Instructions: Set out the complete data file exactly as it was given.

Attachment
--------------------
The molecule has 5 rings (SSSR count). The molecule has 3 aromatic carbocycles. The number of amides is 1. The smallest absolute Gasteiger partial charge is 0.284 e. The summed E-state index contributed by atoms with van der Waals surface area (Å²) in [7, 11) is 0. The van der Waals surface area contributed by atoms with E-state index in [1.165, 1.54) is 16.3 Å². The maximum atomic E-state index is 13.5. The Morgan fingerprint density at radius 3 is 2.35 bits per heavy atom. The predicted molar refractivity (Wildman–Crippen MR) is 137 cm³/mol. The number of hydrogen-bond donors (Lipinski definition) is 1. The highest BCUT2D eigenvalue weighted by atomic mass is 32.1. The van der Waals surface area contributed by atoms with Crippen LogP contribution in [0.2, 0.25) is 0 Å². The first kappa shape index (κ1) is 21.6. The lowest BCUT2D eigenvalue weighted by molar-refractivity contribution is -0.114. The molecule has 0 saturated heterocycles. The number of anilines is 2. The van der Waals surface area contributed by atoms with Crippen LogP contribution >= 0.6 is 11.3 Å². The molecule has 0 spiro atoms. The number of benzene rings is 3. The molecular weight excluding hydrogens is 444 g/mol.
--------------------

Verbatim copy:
The molecule has 5 rings (SSSR count). The molecule has 3 aromatic carbocycles. The number of amides is 1. The smallest absolute Gasteiger partial charge is 0.284 e. The summed E-state index contributed by atoms with van der Waals surface area (Å²) in [7, 11) is 0. The van der Waals surface area contributed by atoms with E-state index in [1.165, 1.54) is 16.3 Å². The maximum atomic E-state index is 13.5. The Morgan fingerprint density at radius 3 is 2.35 bits per heavy atom. The predicted molar refractivity (Wildman–Crippen MR) is 137 cm³/mol. The number of hydrogen-bond donors (Lipinski definition) is 1. The highest BCUT2D eigenvalue weighted by atomic mass is 32.1. The van der Waals surface area contributed by atoms with Crippen LogP contribution in [0.2, 0.25) is 0 Å². The first kappa shape index (κ1) is 21.6. The lowest BCUT2D eigenvalue weighted by molar-refractivity contribution is -0.114. The molecule has 0 saturated heterocycles. The number of anilines is 2. The van der Waals surface area contributed by atoms with Crippen LogP contribution >= 0.6 is 11.3 Å². The molecule has 0 spiro atoms. The number of benzene rings is 3. The molecular weight excluding hydrogens is 444 g/mol.